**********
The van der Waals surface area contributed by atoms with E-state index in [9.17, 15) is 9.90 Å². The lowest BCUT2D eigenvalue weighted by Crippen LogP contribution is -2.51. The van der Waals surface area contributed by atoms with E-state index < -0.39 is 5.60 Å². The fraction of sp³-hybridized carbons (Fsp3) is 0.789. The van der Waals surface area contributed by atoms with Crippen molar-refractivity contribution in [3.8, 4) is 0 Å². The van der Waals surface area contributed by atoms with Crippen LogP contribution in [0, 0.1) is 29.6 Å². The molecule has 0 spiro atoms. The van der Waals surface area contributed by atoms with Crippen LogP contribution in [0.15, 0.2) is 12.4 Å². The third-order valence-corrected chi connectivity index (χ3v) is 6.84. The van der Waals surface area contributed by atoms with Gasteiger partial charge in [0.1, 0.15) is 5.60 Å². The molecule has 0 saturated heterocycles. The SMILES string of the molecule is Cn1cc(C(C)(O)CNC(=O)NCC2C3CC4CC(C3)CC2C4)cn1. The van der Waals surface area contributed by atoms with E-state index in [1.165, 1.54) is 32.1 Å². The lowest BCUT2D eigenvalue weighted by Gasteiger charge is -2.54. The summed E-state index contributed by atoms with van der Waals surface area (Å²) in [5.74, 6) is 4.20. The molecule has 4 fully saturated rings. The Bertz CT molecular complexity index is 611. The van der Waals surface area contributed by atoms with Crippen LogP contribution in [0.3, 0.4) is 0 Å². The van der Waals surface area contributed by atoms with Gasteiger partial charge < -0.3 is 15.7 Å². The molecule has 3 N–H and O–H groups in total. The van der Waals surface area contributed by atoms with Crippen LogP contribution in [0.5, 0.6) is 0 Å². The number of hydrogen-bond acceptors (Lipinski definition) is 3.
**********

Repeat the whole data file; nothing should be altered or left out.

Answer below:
The van der Waals surface area contributed by atoms with E-state index in [9.17, 15) is 9.90 Å². The lowest BCUT2D eigenvalue weighted by Crippen LogP contribution is -2.51. The van der Waals surface area contributed by atoms with E-state index < -0.39 is 5.60 Å². The fraction of sp³-hybridized carbons (Fsp3) is 0.789. The van der Waals surface area contributed by atoms with Crippen molar-refractivity contribution in [3.8, 4) is 0 Å². The van der Waals surface area contributed by atoms with Crippen LogP contribution in [0, 0.1) is 29.6 Å². The molecule has 0 spiro atoms. The van der Waals surface area contributed by atoms with Crippen LogP contribution in [0.15, 0.2) is 12.4 Å². The third-order valence-corrected chi connectivity index (χ3v) is 6.84. The van der Waals surface area contributed by atoms with Gasteiger partial charge in [0.1, 0.15) is 5.60 Å². The molecule has 0 saturated heterocycles. The SMILES string of the molecule is Cn1cc(C(C)(O)CNC(=O)NCC2C3CC4CC(C3)CC2C4)cn1. The van der Waals surface area contributed by atoms with E-state index in [1.165, 1.54) is 32.1 Å². The lowest BCUT2D eigenvalue weighted by Gasteiger charge is -2.54. The summed E-state index contributed by atoms with van der Waals surface area (Å²) in [5.74, 6) is 4.20. The molecule has 4 fully saturated rings. The Bertz CT molecular complexity index is 611. The van der Waals surface area contributed by atoms with Crippen LogP contribution in [0.3, 0.4) is 0 Å². The van der Waals surface area contributed by atoms with Gasteiger partial charge < -0.3 is 15.7 Å². The molecule has 3 N–H and O–H groups in total. The van der Waals surface area contributed by atoms with Crippen LogP contribution in [0.5, 0.6) is 0 Å². The number of hydrogen-bond acceptors (Lipinski definition) is 3.